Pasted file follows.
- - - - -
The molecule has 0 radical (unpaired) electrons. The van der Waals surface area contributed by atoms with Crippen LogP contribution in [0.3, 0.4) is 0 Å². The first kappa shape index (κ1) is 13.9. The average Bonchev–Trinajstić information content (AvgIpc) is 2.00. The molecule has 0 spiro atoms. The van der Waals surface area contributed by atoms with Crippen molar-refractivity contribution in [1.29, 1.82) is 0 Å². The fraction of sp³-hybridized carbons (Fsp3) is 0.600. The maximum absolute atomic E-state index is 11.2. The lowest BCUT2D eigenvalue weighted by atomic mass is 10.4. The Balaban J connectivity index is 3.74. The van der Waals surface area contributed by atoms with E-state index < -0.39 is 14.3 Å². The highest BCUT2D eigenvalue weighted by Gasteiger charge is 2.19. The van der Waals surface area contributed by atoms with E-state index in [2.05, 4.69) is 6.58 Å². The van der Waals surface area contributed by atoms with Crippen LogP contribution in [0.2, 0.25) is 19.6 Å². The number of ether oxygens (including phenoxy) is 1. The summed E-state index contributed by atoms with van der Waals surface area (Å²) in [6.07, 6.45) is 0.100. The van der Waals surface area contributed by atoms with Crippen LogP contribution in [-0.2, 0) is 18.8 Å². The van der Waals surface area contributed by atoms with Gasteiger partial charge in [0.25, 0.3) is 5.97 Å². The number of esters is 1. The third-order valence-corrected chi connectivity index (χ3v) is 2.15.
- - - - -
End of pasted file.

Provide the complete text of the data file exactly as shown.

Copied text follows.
The molecule has 0 radical (unpaired) electrons. The van der Waals surface area contributed by atoms with Crippen LogP contribution in [0.3, 0.4) is 0 Å². The first kappa shape index (κ1) is 13.9. The average Bonchev–Trinajstić information content (AvgIpc) is 2.00. The molecule has 0 spiro atoms. The van der Waals surface area contributed by atoms with Crippen molar-refractivity contribution in [1.29, 1.82) is 0 Å². The fraction of sp³-hybridized carbons (Fsp3) is 0.600. The maximum absolute atomic E-state index is 11.2. The lowest BCUT2D eigenvalue weighted by atomic mass is 10.4. The Balaban J connectivity index is 3.74. The van der Waals surface area contributed by atoms with E-state index < -0.39 is 14.3 Å². The highest BCUT2D eigenvalue weighted by Gasteiger charge is 2.19. The van der Waals surface area contributed by atoms with E-state index in [2.05, 4.69) is 6.58 Å². The van der Waals surface area contributed by atoms with Crippen LogP contribution in [0.2, 0.25) is 19.6 Å². The number of ether oxygens (including phenoxy) is 1. The summed E-state index contributed by atoms with van der Waals surface area (Å²) in [6.07, 6.45) is 0.100. The van der Waals surface area contributed by atoms with Crippen LogP contribution in [-0.2, 0) is 18.8 Å². The van der Waals surface area contributed by atoms with Gasteiger partial charge in [0.25, 0.3) is 5.97 Å². The number of esters is 1. The third-order valence-corrected chi connectivity index (χ3v) is 2.15.